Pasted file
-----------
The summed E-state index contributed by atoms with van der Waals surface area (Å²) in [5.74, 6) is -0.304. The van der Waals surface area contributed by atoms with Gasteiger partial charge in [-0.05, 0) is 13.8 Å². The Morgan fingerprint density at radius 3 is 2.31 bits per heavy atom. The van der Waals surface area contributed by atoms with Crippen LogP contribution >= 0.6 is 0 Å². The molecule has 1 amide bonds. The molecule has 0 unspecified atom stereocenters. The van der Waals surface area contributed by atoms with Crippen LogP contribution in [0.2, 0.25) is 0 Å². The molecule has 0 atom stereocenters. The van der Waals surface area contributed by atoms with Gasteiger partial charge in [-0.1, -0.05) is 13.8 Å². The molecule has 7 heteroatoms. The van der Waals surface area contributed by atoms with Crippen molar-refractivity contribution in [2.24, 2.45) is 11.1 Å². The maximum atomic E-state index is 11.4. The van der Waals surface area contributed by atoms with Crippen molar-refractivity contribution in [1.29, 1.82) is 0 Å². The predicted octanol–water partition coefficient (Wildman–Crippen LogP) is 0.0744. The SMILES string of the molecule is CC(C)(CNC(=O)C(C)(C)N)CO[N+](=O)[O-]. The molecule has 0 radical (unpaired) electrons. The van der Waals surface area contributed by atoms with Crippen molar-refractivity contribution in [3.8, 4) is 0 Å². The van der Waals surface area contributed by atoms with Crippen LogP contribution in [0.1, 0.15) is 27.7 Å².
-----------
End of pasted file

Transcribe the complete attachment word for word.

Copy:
The summed E-state index contributed by atoms with van der Waals surface area (Å²) in [5.74, 6) is -0.304. The van der Waals surface area contributed by atoms with Gasteiger partial charge in [-0.05, 0) is 13.8 Å². The Morgan fingerprint density at radius 3 is 2.31 bits per heavy atom. The van der Waals surface area contributed by atoms with Crippen LogP contribution >= 0.6 is 0 Å². The molecule has 1 amide bonds. The molecule has 0 unspecified atom stereocenters. The van der Waals surface area contributed by atoms with Crippen LogP contribution in [0.2, 0.25) is 0 Å². The molecule has 0 atom stereocenters. The van der Waals surface area contributed by atoms with Gasteiger partial charge in [-0.1, -0.05) is 13.8 Å². The molecule has 7 heteroatoms. The van der Waals surface area contributed by atoms with Crippen molar-refractivity contribution in [2.24, 2.45) is 11.1 Å². The maximum atomic E-state index is 11.4. The van der Waals surface area contributed by atoms with Crippen molar-refractivity contribution in [1.29, 1.82) is 0 Å². The predicted octanol–water partition coefficient (Wildman–Crippen LogP) is 0.0744. The SMILES string of the molecule is CC(C)(CNC(=O)C(C)(C)N)CO[N+](=O)[O-]. The molecule has 0 radical (unpaired) electrons. The van der Waals surface area contributed by atoms with Crippen molar-refractivity contribution in [3.8, 4) is 0 Å². The van der Waals surface area contributed by atoms with Crippen LogP contribution in [0.1, 0.15) is 27.7 Å².